The Art of War: Conclusion
ConclusionArt of War : Intro - 1 - 2 - 3 - 4 - 5 - 6 - 7 - 8 - 9 - 10 - 11 - 12 - 13 - Conclusion
The point to all these metaphorical stories are amazingly applicable to us all. An important lesson here, and throughout the text, is that the Western culture is like the ignorant King. He wanted power and to play "war" games without understanding the costs. He did not know what war was for real so he was too willing to get involved, and too willing to say "enough" once he was going to have to pay the price. But as was explained in the third chapter of The Art of War, "If you know the enemy and know yourself, you need not fear the result of a hundred battles." Well the King did not know his enemy, himself, or even the rules of the game in which he was playing -- and it cost him his favorite concubines (something dear to him). We all need to learn the rules of engagement, understand ourselves, and understand those we are dealing with before we get involved in any "games" of conflict.
Which brings me to the point. Most westerners (who are not, or who have not been warriors) are so ignorant (as the King was) that it is hard to explain to them even the most basic of concepts of that which they are involved. This is clearly demonstrated in how they read (and interpret) the title of this book itself. The title is "The Art of War" (or more literally "War Art") -- but most westerners don't even understand what is "war" (and we could debate about what is "art" as well).
Read a western (English) Dictionary and you get the definition:
This definition demonstrates a fundamental failure to understand what Sun Tzu was talking about and what is "war". Fighting and open conflict is such a trite and trivial aspect of war as to be secondary. Open warfare is the costs of fighting a war (and fighting a war poorly) but is not war itself. War to Sun Tzu was more the concept of influence (force, coercion, fighting, politics, business, and so on) in order to achieve an ends in the quickest and least costly way possible. In most cases, to get to the fighting stage of war is a failure, and means that you failed to win without fighting (or failed to win in the least costly way possible).
A better definition for the western mind (though less literal) would be to call the book "The study of control" (or maybe domination) or just "how to win". It is about learning to control others, to control yourself, to control a situation - and the potential costs of failure. It is more than just learning how to win, it also trying to teach people to think of the costs and consequences of their actions before hand. It is about leadership, building trust, and achieving goals. Not just the short term goals, but the long term ones.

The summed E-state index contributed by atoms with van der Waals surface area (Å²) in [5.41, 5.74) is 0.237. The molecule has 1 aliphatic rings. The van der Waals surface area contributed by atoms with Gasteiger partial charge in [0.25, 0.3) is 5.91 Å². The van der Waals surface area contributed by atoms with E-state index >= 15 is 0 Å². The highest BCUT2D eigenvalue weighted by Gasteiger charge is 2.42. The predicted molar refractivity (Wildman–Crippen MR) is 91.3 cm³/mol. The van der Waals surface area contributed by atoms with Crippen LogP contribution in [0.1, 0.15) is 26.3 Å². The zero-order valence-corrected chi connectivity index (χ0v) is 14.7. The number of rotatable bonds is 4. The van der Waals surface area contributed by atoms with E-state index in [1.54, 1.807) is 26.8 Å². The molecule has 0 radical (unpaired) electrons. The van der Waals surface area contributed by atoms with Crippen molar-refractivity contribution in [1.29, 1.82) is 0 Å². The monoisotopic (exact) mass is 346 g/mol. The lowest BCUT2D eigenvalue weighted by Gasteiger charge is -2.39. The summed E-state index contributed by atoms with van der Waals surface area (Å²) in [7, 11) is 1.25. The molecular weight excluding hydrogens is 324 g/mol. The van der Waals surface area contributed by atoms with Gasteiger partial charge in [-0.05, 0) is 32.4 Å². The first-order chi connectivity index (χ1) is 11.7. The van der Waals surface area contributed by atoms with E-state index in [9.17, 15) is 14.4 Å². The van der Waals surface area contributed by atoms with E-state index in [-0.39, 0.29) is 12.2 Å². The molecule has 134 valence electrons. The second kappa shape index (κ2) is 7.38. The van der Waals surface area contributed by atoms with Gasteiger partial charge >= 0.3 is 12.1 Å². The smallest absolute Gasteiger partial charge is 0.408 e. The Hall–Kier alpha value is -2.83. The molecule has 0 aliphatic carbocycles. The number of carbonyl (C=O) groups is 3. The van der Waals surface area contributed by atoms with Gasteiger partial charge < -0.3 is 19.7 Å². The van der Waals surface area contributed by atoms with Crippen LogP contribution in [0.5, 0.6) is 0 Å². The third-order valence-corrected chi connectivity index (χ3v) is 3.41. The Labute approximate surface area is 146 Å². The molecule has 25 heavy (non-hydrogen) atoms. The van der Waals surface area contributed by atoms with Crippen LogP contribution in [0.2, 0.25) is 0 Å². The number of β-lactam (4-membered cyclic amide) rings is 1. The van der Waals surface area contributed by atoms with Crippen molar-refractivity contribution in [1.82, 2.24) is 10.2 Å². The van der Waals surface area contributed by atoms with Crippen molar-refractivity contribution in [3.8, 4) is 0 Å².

War to Sun Tzu is an absolute conflict. It is all out, no holds barred, must win or be destroyed kind of thing. I don't personally agree with casually using the win-at-any-cost attitude that is necessary for war. Resorting to "war" and this attitude is way to easy for some - and is something I associate with youth (and a black and white attitude on life). There are times when you may have to resort to war - but the older (more mature) you get, the more you learn how to avoid it because you know the costs. So I opt to not use many techniques and behaviors of war. But by knowing about war, I can make these decisions from a point of understanding and choose wisely, before it is too late. At least knowing about them allows me to see how others may use the techniques, wittingly or otherwise. So it is worth exploring the mindset, even if many techniques will rarely (if ever) be employed. Heck I studied martial arts, and learned how to disarm people who had guns or knives, or how to strike deadly blows, but I seriously doubt there will ever be a circumstance where I would have to employ them.
Westerners feel that some forms of control, or ways of winning are "sneaky" or "manipulative" - but that is their failure as well, they don't even understand the rules of the game that they are playing. That game is the life and death consequences that others may be playing by. Then they are failing to take responsibility for that ignorance, and instead blaming others. It is not someone else's fault if you are ignorant - especially when the information to enlighten is available. The Art of War has been available for 2500 years, and many centuries to Westerners, the failure to learn and understand belongs with those who fail to grow, not with the world because it failed to spoon feed key knowledge to them.
Philosophers can often debate about "why is", but many men that have sought the answer to "what is" have often found it. The reason why many "warriors" or Martial Artist (or men who've faced combat) have ideals that are similar is not because it requires the same personality or beliefs to be put in those situations -- it is because those situations force them to reflect on themselves, their surroundings, and the truth. This often causes men to reach many of the same conclusions (to see the same truths). Once one sees war (combat) and what is life (and death), cause and effect, and sees into the hearts and minds of others (and society), then certain truths becomes clear.